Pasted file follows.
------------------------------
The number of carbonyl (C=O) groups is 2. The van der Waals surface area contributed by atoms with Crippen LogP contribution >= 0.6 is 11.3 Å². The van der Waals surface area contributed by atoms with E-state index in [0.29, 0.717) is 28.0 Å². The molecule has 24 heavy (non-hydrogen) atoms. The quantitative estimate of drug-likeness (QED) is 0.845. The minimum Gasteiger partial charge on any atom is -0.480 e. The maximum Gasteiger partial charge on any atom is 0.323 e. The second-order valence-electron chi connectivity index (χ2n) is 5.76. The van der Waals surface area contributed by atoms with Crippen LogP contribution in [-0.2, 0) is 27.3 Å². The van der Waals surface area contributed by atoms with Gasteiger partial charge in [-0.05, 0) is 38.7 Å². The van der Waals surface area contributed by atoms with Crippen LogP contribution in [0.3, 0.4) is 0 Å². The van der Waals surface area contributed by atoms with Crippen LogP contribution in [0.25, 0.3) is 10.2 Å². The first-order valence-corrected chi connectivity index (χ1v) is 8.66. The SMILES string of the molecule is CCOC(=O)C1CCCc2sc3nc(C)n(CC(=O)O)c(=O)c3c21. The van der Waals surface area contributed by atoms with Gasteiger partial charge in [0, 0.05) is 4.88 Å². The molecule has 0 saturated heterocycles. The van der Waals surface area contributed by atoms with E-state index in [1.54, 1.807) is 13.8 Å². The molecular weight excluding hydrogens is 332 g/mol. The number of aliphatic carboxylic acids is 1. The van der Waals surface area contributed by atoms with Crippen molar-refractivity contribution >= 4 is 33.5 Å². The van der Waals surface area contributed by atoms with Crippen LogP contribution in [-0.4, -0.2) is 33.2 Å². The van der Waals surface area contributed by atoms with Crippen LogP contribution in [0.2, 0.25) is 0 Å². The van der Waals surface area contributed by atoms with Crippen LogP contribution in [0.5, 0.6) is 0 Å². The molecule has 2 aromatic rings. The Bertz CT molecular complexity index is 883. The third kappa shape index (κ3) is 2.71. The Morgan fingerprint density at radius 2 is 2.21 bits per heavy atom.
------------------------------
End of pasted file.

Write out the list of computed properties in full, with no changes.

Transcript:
The number of carbonyl (C=O) groups is 2. The van der Waals surface area contributed by atoms with Crippen LogP contribution >= 0.6 is 11.3 Å². The van der Waals surface area contributed by atoms with E-state index in [0.29, 0.717) is 28.0 Å². The molecule has 24 heavy (non-hydrogen) atoms. The quantitative estimate of drug-likeness (QED) is 0.845. The minimum Gasteiger partial charge on any atom is -0.480 e. The maximum Gasteiger partial charge on any atom is 0.323 e. The second-order valence-electron chi connectivity index (χ2n) is 5.76. The van der Waals surface area contributed by atoms with Crippen LogP contribution in [-0.2, 0) is 27.3 Å². The van der Waals surface area contributed by atoms with Gasteiger partial charge in [-0.05, 0) is 38.7 Å². The van der Waals surface area contributed by atoms with Crippen LogP contribution in [0.3, 0.4) is 0 Å². The van der Waals surface area contributed by atoms with Crippen LogP contribution in [0.25, 0.3) is 10.2 Å². The first-order valence-corrected chi connectivity index (χ1v) is 8.66. The SMILES string of the molecule is CCOC(=O)C1CCCc2sc3nc(C)n(CC(=O)O)c(=O)c3c21. The van der Waals surface area contributed by atoms with Gasteiger partial charge in [0, 0.05) is 4.88 Å². The molecule has 0 saturated heterocycles. The van der Waals surface area contributed by atoms with E-state index in [1.54, 1.807) is 13.8 Å². The molecular weight excluding hydrogens is 332 g/mol. The number of aliphatic carboxylic acids is 1. The van der Waals surface area contributed by atoms with Crippen molar-refractivity contribution >= 4 is 33.5 Å². The van der Waals surface area contributed by atoms with Crippen LogP contribution in [-0.4, -0.2) is 33.2 Å². The van der Waals surface area contributed by atoms with Crippen LogP contribution in [0.2, 0.25) is 0 Å². The van der Waals surface area contributed by atoms with Crippen LogP contribution in [0.5, 0.6) is 0 Å². The molecule has 2 aromatic rings. The Bertz CT molecular complexity index is 883. The third kappa shape index (κ3) is 2.71. The Morgan fingerprint density at radius 2 is 2.21 bits per heavy atom.